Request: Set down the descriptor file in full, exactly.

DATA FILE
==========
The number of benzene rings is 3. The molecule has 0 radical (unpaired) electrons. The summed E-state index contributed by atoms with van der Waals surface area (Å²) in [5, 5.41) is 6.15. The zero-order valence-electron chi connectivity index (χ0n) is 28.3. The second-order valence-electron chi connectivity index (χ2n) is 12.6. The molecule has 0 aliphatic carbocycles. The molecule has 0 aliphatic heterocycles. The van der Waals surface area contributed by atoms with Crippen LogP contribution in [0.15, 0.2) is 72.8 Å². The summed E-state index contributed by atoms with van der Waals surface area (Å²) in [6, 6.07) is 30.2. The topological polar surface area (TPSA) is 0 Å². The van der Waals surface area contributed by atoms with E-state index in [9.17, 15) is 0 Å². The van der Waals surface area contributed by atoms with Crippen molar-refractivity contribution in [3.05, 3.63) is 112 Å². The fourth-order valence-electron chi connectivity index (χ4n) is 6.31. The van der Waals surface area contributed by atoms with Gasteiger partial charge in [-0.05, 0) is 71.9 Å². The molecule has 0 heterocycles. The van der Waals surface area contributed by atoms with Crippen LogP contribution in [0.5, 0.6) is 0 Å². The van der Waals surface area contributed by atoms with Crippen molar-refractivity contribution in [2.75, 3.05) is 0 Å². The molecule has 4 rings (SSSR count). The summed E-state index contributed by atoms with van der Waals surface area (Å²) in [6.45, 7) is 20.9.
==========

The number of benzene rings is 3. The molecule has 0 radical (unpaired) electrons. The summed E-state index contributed by atoms with van der Waals surface area (Å²) in [5, 5.41) is 6.15. The zero-order valence-electron chi connectivity index (χ0n) is 28.3. The second-order valence-electron chi connectivity index (χ2n) is 12.6. The molecule has 0 aliphatic carbocycles. The molecule has 0 aliphatic heterocycles. The van der Waals surface area contributed by atoms with Crippen LogP contribution in [0.15, 0.2) is 72.8 Å². The summed E-state index contributed by atoms with van der Waals surface area (Å²) in [6, 6.07) is 30.2. The topological polar surface area (TPSA) is 0 Å². The van der Waals surface area contributed by atoms with E-state index in [9.17, 15) is 0 Å². The van der Waals surface area contributed by atoms with Crippen molar-refractivity contribution in [3.05, 3.63) is 112 Å². The fourth-order valence-electron chi connectivity index (χ4n) is 6.31. The van der Waals surface area contributed by atoms with Gasteiger partial charge in [-0.05, 0) is 71.9 Å². The molecule has 0 heterocycles. The van der Waals surface area contributed by atoms with Crippen LogP contribution in [0.5, 0.6) is 0 Å². The van der Waals surface area contributed by atoms with Crippen molar-refractivity contribution in [2.75, 3.05) is 0 Å². The molecule has 4 rings (SSSR count). The summed E-state index contributed by atoms with van der Waals surface area (Å²) in [6.45, 7) is 20.9.